Legumes as Pasture Crops

© Pannar Saad
The legume plant, Lucerne (Medicago sativa), is grown as both an irrigated and dryland pasture and can be used for hay, grazing and silage.
Legumes are plants with taproots, produce seeds in pods and have compound leaves made up of smaller leaflets - think of peas and clover as examples. Legumes are commonly used as a pasture crop. It can be sown on its own and used for grazing, cut for hay or harvested when green to be used for silage or haylage.

Legumes as pasture crops increase the tastiness and protein content of livestock feed. Often, legumes are mixed with grasses to produce a mixed pasture higher in protein and palatability than grasses alone.

Any seed company will be able to advise on the best legumes and legume-grass combinations to grow in your area and on your soil type. Ask for guidance.

Advantages of Legumes as Pastures

©Roger Griffith
Root nodules on a clover plant's roots. The lightpink colour is due to a protein that assists with the process of nitrogen fixing in the soil.
When legume pastures are used as forage crops it produces more digestible protein for animals than grasses alone.

Legumes have an added advantage in that it can transform nitrogen in the atmosphere to provide plant-soluble nitrogen to the soil through a process called ‘nitrogren fixing’. This reduces the need to fertilise the pasture with nitrogen and benefits companion pasture plants.

‘Nitrogen-fixing’ is the result of a symbiotic relationship with soil bacteria called Rhizobium that forms small nodes on the legume’s roots. It is recommended that prior to planting, legume seeds should be inoculated with the suitable strain of Rhizobium bacteria to ensure node formation.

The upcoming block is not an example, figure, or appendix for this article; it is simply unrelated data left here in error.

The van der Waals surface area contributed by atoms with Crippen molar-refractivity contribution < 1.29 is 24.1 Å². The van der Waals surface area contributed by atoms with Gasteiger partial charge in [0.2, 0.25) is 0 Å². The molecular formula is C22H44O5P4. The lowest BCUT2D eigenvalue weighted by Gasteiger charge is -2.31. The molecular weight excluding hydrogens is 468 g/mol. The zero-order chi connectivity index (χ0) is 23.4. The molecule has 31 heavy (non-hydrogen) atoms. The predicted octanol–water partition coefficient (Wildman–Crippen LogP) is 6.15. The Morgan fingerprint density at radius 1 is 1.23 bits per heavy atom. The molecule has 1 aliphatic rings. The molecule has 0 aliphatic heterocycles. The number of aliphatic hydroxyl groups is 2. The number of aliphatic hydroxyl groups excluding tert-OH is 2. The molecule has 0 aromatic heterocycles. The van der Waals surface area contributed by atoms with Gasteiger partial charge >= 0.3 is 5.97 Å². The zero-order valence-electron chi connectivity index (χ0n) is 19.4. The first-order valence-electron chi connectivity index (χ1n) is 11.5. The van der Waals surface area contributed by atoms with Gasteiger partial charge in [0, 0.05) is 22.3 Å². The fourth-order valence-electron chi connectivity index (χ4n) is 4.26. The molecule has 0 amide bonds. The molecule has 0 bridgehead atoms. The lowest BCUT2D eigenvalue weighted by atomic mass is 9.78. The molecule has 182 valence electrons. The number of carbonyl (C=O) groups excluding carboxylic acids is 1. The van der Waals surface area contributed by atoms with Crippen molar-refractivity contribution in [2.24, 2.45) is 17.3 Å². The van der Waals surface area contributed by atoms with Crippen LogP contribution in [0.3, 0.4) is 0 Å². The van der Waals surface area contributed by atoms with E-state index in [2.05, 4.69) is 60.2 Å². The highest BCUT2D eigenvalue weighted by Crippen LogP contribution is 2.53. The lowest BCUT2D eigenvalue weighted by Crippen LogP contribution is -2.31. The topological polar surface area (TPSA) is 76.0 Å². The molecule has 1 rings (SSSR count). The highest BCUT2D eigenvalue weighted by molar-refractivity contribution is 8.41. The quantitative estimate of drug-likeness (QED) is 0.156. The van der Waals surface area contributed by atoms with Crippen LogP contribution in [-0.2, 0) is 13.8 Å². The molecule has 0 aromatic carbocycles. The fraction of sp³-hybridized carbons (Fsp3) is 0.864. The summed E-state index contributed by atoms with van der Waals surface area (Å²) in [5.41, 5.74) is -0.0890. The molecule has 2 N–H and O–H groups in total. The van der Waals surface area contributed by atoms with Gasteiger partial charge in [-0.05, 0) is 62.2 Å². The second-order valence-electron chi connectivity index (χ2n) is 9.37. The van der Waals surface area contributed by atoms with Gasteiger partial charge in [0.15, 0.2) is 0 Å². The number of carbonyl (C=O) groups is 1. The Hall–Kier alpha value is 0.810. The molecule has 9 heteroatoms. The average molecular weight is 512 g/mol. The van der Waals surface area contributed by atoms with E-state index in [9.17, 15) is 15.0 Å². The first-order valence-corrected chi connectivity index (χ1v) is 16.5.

Other advantages of planting legumes as pastures are:

Legume pastures are a high-quality source of animal feed and high in protein. Young, growing animals have a high protein requirement that can be met by including legumes in the forage mix.

Legume pastures are tasty and with high digestibility, also increasing the calcium content in the crop.

©Ivar Leidus
A bee on a lucerne flower. Planting legumes as pasture crops increase the biodiversity of a farm.
Lucerne is an important forage for lactating dairy animals, although dairy farmers with irrigation might prefer clover-grass pastures. Legumes in the feed mix of lactating animals can increase the vitamin A and E and calcium intake of the animal and may increase the fat content in milk and overall milk quality compared to grass-only forages.

Many sheep farmers use nitrogen-fixing legumes such as Lucerne, clover and medics in their pastures to improve wool growth and quality. In Angora goats, too high protein levels may cause too ‘strong’ or thick hair fibres that can result in lower prices for their fibre.

Studies showed improved conception rates and growth rates of beef cattle when legumes are used.

The yield of pasture increases when legumes are added in the pasture mix. In a study, red clover combined with tall fescue produced higher yields (10t/ha) than tall fescue fertilized with up to 165 kg nitrogen/ha (9 t/ha).

Another study has shown the use of Lucerne and red clover is an acceptable alternative to fertilization of pastures.

Using legumes in a mix with grasses to create a biodiverse forage. It also improves the biodiversity of the farm, soil texture, can attract beneficial insects and improve the nutrient uptake from the soil.

Please note: Information is for educational and informational purposes only and may not be construed as planting, feeding or nutritional advice. For more information on feeding your animals or planting pastures contact your animal health technician or seed supplier.

By Marinda Louw